The Clipper Maid of the Seas approached the corner of the Solway Firth at 19:01, crossed the coast at 19:02 UTC. On scope, the aircraft showed transponder code, or "squawk", 0357 and flight level 310. At this point, the Clipper Maid of the Seas was flying at 31,000 feet on a heading of 316 degrees magnetic, at a speed of 313 kn calibrated airspeed. Subsequent analysis of the radar returns by RSRE concluded that the aircraft was tracking 321° and travelling at a ground speed of 803 km/h. At 19:02:44, the clearance delivery officer at Shanwick transmitted its oceanic route clearance; the aircraft did not acknowledge this message. The Clipper Maid of the Seas' "squawk" flickered off. Air Traffic Control tried to make contact with the flight, with no response. At this time a loud sound was recorded on the cockpit voice recorder at 19:02:50. Five radar echoes fanning out appeared, instead of one. Comparison of the cockpit voice recorder to the radar returns showed that, eight seconds after the explosion, the wreckage had a 1-nautical-mile spread.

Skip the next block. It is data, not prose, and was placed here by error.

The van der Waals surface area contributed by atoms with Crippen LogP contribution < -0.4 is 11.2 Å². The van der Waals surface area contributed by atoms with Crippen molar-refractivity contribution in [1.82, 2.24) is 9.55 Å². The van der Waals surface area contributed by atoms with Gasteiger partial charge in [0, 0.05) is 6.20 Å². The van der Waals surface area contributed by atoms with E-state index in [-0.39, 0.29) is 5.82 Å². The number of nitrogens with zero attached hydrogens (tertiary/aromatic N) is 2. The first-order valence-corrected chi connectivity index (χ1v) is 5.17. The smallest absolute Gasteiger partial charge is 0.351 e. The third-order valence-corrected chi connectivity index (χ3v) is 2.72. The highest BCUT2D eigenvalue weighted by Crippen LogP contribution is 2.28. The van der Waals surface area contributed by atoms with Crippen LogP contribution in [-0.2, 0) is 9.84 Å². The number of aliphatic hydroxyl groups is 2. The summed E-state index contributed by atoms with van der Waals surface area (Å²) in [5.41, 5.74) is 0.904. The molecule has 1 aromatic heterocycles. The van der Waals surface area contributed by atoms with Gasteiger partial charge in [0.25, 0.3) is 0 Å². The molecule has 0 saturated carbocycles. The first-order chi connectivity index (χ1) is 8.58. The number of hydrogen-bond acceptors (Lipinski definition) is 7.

A British Airways pilot, flying the London–Glasgow shuttle near Carlisle, called Scottish authorities to report that he could see a huge fire on the ground. The explosion punched a 50-cm hole on the left side of the fuselage. Investigators from the US Federal Aviation Administration concluded that no emergency procedures had been started in the cockpit; the cockpit voice recorder, located in the tail section of the aircraft, was found
The Canadian dollar is the currency of Canada. It is abbreviated with the dollar sign $, or sometimes Can$ or C$ to distinguish it from other dollar-denominated currencies, it is divided into 100 cents. Owing to the image of a loon on the one-dollar coin, the currency is sometimes referred to as the loonie by foreign exchange traders and analysts, as it is by Canadians in general, or huard in French. Accounting for 2% of all global reserves, the Canadian dollar is the fifth most held reserve currency in the world, behind the U. S. dollar, the euro, the yen and the pound sterling. The Canadian dollar is popular with central banks because of Canada's relative economic soundness, the Canadian government's strong sovereign position, the stability of the country's legal and political systems; the 1850s were a decade of wrangling over whether to adopt a sterling monetary system or a decimal monetary system based on the US dollar. The British North American provinces, for reasons of practicality in relation to the increasing trade with the neighbouring United States, had a desire to assimilate their currencies with the American unit, but the imperial authorities in London still preferred sterling as the sole currency throughout the British Empire.